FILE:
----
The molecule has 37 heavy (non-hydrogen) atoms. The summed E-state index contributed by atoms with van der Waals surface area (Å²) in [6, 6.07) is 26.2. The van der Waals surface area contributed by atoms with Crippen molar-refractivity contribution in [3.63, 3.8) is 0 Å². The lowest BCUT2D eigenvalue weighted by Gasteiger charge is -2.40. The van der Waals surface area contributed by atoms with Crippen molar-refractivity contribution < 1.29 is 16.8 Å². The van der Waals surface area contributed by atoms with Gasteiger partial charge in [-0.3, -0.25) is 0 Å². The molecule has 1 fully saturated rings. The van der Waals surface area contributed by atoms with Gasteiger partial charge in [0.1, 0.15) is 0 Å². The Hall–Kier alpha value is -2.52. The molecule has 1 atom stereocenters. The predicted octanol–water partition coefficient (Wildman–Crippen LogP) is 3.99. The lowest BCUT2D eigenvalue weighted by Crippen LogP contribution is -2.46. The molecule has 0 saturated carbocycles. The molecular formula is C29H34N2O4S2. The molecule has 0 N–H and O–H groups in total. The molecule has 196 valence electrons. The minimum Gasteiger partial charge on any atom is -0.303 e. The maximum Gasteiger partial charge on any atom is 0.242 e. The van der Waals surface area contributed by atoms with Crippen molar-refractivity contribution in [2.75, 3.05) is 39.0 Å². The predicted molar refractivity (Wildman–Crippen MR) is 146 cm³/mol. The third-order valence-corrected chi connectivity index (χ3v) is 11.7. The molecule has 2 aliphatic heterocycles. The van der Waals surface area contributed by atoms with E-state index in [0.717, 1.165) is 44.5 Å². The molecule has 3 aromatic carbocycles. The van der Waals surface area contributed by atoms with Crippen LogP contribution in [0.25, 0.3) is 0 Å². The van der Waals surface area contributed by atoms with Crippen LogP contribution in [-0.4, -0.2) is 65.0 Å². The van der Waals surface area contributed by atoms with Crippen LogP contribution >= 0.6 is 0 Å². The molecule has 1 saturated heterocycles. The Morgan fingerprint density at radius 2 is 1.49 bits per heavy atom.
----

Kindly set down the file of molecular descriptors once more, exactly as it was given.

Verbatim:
The molecule has 37 heavy (non-hydrogen) atoms. The summed E-state index contributed by atoms with van der Waals surface area (Å²) in [6, 6.07) is 26.2. The van der Waals surface area contributed by atoms with Crippen molar-refractivity contribution in [3.63, 3.8) is 0 Å². The lowest BCUT2D eigenvalue weighted by Gasteiger charge is -2.40. The van der Waals surface area contributed by atoms with Crippen molar-refractivity contribution < 1.29 is 16.8 Å². The van der Waals surface area contributed by atoms with Gasteiger partial charge in [-0.3, -0.25) is 0 Å². The molecule has 1 fully saturated rings. The van der Waals surface area contributed by atoms with Gasteiger partial charge in [0.1, 0.15) is 0 Å². The Hall–Kier alpha value is -2.52. The molecule has 1 atom stereocenters. The predicted octanol–water partition coefficient (Wildman–Crippen LogP) is 3.99. The lowest BCUT2D eigenvalue weighted by Crippen LogP contribution is -2.46. The molecule has 0 saturated carbocycles. The molecular formula is C29H34N2O4S2. The molecule has 0 N–H and O–H groups in total. The molecule has 196 valence electrons. The minimum Gasteiger partial charge on any atom is -0.303 e. The maximum Gasteiger partial charge on any atom is 0.242 e. The van der Waals surface area contributed by atoms with Crippen molar-refractivity contribution in [2.75, 3.05) is 39.0 Å². The predicted molar refractivity (Wildman–Crippen MR) is 146 cm³/mol. The third-order valence-corrected chi connectivity index (χ3v) is 11.7. The molecule has 2 aliphatic heterocycles. The van der Waals surface area contributed by atoms with E-state index in [0.717, 1.165) is 44.5 Å². The molecule has 3 aromatic carbocycles. The van der Waals surface area contributed by atoms with Crippen LogP contribution in [0.25, 0.3) is 0 Å². The van der Waals surface area contributed by atoms with Crippen LogP contribution in [-0.4, -0.2) is 65.0 Å². The van der Waals surface area contributed by atoms with Crippen LogP contribution >= 0.6 is 0 Å². The molecule has 1 saturated heterocycles. The Morgan fingerprint density at radius 2 is 1.49 bits per heavy atom.